Polygyny refers to the marriage of a man with several women.
It is the most prevalent kind of polygamy, simply meaning marriage with many partners. Polyandry is the counterpart in which a woman has multiple men, which is historically quite rare, being generally practiced in resource-scarce areas where women had more economic power.
Polygyny has been quite common throughout history, either as a formal or informal institution, with the majority of documented human cultures practicing at least some form of polygyny.
Humanities closest extant animal ancestors, the apes of the Pan Genus (Chimps and Bonobos) are polygynous, though the type of polygyny practiced by them is often called polygynandry. Though the 'Alpha' Chimps attempt to monopolize their multiple female partners by force, this is often a futile venture, with the females of those species being highly promiscuous.
Human's proportionately smaller testicle size, and lesser degree of sexual dimorphism between the sexes (compared to other great apes) implies that cuckoldry was not as common among human's ancestors as it is among their closest living Great Ape relatives. This is due to the fact that mammal species with more promiscuous females typically evolve larger testicles to produce greater amounts of semen in an attempt to displace male competitor's sperm, to win the battle to fertilize the female partner's egg.
Historical evidence[edit | edit source]
Humans are a moderately polygynous species. In the Ethnographic Atlas, of 1,231 societies noted, 588 had frequent polygyny, 453 had occasional polygyny, and only 186 were fully monogamous. Even fewer, just 4 were polyandrous. Hence, 84.6% of societies were at least mildly polygynous. In traditional societies, men's reproductive variances are approximately 2–4 times those of women. Also the highest lifetime reproductive success is over 1000, whereas the female maximum is 69, which implies greater sexual inequality for men. In average forager societies, 21% of married women are married polygynously. Women may have reproduced twice as often as men throughout history as a result. Women prefer partnered men over single men which may be related to women's preference for high status, but may also be an adaption of women living in harmes.
Relation to female hypergamy[edit | edit source]
Polygyny naturally ties in with the topic of hypergamy as women's greater choosiness, and their greater tendency to demand a potential romantic partner to have resource provision capabilities or high social status compared to men, implies an overall tendency for women to date up.
An example of this would be the fact that a man's social status is positively associated with his potential fertility and ability to become polygynous, that is, that wealthier and higher status men have a much greater 'potential' copulation frequency. Status was in fact found in one large scale study to explain up to 62% of the variance in men's potential copulation frequency, much higher than the typical effect sizes for other male traits in relation to this topic in psychology.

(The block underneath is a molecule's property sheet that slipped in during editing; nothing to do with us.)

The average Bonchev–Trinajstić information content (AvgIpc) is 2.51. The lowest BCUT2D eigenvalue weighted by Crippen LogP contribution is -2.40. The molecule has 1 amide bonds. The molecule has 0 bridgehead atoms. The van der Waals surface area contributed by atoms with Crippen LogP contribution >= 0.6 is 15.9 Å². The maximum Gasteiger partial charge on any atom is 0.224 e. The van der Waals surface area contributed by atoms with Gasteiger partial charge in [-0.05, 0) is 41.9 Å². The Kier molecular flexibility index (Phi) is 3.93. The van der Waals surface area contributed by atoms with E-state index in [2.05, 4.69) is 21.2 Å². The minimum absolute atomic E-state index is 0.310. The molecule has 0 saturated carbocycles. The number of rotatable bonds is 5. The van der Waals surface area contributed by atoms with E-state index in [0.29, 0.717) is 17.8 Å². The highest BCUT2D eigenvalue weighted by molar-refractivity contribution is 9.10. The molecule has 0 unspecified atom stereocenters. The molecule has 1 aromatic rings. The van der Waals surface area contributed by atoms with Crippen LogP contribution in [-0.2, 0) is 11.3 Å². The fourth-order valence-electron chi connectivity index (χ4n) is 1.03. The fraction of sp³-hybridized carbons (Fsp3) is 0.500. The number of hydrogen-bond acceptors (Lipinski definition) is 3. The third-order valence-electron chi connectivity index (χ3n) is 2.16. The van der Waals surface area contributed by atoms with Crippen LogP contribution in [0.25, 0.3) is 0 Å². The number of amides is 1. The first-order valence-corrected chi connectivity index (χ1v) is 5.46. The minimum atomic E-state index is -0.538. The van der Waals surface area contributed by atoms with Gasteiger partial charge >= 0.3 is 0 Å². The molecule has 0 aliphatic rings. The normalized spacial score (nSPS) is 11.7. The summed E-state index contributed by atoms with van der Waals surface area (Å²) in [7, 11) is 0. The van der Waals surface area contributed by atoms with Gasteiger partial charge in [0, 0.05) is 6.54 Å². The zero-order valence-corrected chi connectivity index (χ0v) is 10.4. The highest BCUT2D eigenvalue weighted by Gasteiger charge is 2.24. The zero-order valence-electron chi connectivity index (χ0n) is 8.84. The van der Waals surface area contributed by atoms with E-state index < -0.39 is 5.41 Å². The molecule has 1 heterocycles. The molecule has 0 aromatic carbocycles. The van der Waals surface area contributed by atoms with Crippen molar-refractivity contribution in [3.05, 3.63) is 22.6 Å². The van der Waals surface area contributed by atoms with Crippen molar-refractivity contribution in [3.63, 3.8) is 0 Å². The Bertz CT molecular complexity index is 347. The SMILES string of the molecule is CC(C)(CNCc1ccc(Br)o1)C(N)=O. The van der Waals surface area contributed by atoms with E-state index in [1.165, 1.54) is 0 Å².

There is also strong evidence that the historical selection pressure on male wealth has been fairly large, with this selection pressure being the strongest in cultures with institutionalized polygyny. This historical selection pressure on male wealth strongly suggests that greater male wealth historically increased a man's chance of being polygynous, with a man's potential to become polygynous becoming mediated more by a man's access to resources, as opposed to brute physical dominance, as human societies increased in complexity.
These selection pressures on male resource provision potential, while weaker in societies with monogamous marriage norms, are still existent due to serial monogamy and institutions that subvert strict monogamy by allowing high-status men access to concurrent female partners. An example in Western culture would be wealthy men often maintaining one or several mistresses. Serial monogamy would be expected to benefit wealthier men, as these men often remarry younger, fertile women.
Remarriage rates are consistently higher in men than women, wealthy men are less likely to be childless primarily due to them being more likely than poorer men to be in stable unions (marital or non-marital), and serial monogamy benefits men more than women (likely due to men's more lengthy potential reproductive careers).
This evidence suggests that wealthy men are more likely to practice de-facto polygyny, even in modern countries with greater gender equality and still extant (though often weakly observed) monogamous social norms.
Growing acceptance of polygamy[edit | edit source]
According to a 2017 survey by Gallup, the acceptance of polygamy is on the rise with now 17% of U.S. American's being accepting of it. There is also evidence of increased sexual inequality as summarized in the hypergamy article and the Scientific Blackpill.
References[edit | edit source]